By Msgr Ambrose Vaz
My dear friends, the occasion of the feast of the holy cross indeed provides a very good backdrop for our celebration of teacher’s day. You know as teachers very often, you will use something as a kind of visual aid in order to bring out a message. And today when we look at the cross, we see that as a beautiful aid, to remind us of the tension in life that exists, and the need therefore for someone to help us to cope with the pressures and difficulties of life. And the one, who therefore hangs on the cross, Jesus, is for us the ultimate teacher, the ultimate educator; the one that helps us not only to recognise, but to accept and to live out the mysteries of life.
And so the readings we find today are also appropriate in helping us recognise not just the paradigm but also perhaps the method of education. And if you look at our first reading, we have the story of the Israelites in the wilderness. They have been rescued out of Egypt in slavery and were on their way to the promise land. But on the way they started to get impatient, and started to grumble and to complain. Even as we look at this, we realise, ignorance, very often leads to a certain amount of frustration, and correspondingly impatience – an impatience that sometimes makes us arrogant, and even rebellious. And so as we look at the first reading, on the way through the wilderness, the people lost patience.
Today in the face of that kind of impatience, caused very often by ignorance or misinformation, there is a need for education, a need for someone to enlighten us. But even as we do that, we ask ourselves, what would be the source of that information? What would be the means by which we impart this information? And so the reading would go onto tell us, the people grumble and complain, and then Moses recognises that there was a need to do something, because their grumbling and impatience led to a certain degree of frustration to the point that they were bitten by fiery serpents.
Today we realise that when we remain impatient, angry, or ignorant, we end up hurting ourselves. The analogy given could be that bitten by fiery, poisonous snakes. And so Moses, recognising this, realises that the only way he’d be able to educate them, the only way he’d be able to help them effectively was to intercede with God. And so from the impatience caused by ignorance, we end up feeling more pain, more suffering. The help that we get eventually, has to come, has to be supplied through the intercession of God. And so that’s what Moses would do; he interceded for his people. In other words he asked God for the answers. Moses has a situation in which he has to give an answer; the people asked him why. And Moses turns to God for the answer. And the answer God would give to him was “believe in me, and as a sign of that faith you have in me, build a bronze serpent. When you look at it in faith, you will be healed.”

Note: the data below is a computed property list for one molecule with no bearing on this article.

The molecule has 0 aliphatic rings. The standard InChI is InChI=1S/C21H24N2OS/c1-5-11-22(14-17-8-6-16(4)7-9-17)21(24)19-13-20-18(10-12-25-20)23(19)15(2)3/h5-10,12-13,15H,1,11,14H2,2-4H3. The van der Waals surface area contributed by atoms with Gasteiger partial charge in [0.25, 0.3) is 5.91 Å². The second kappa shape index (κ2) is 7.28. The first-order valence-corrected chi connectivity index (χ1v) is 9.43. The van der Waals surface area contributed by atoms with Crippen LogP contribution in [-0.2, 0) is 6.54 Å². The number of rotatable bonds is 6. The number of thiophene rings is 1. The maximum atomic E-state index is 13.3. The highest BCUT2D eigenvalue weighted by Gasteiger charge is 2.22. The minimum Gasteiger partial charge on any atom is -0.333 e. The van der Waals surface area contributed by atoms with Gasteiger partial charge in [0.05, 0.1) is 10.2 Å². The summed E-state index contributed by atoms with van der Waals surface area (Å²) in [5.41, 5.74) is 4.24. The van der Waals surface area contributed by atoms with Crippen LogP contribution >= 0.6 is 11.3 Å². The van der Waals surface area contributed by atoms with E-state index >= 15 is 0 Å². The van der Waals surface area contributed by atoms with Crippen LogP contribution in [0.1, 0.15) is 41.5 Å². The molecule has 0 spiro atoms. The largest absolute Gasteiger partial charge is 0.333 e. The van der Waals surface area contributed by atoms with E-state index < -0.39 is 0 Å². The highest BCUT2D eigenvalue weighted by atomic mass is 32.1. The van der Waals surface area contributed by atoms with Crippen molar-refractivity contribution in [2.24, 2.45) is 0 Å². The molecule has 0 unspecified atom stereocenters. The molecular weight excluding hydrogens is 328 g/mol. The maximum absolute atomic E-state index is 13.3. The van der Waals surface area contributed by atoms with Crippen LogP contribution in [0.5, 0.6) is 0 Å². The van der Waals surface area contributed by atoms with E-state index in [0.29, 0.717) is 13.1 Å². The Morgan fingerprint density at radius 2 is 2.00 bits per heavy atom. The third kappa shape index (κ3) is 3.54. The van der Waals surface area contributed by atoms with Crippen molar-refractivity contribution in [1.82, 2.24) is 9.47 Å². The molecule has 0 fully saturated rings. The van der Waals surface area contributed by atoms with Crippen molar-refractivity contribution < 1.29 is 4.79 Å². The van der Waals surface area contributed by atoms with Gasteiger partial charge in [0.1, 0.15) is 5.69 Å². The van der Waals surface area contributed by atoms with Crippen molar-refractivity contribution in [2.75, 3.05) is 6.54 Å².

Today my dear friends, this is what education is all about. Education is much more than the imparting of information. Sometimes information can cause even more problems. Because we may not know what to do with that information, how to use it, and we may not know for what purpose to use it. And so a true educator is one that does not only impart knowledge, but also the reason for that knowledge, and the purpose and goal in using that knowledge. And ultimately we say, all knowledge comes from God, and all knowledge is to be used in order for us to be able to appreciate and serve God. And so that’s what the people would be made to realise, they wold be given a vital piece of information, that even though they are not aware of why they are made to walk in the wilderness, even though they are not very confident about why things are the way they should be, they have got to realise that the one that allows that and calls them, is the one who knows best.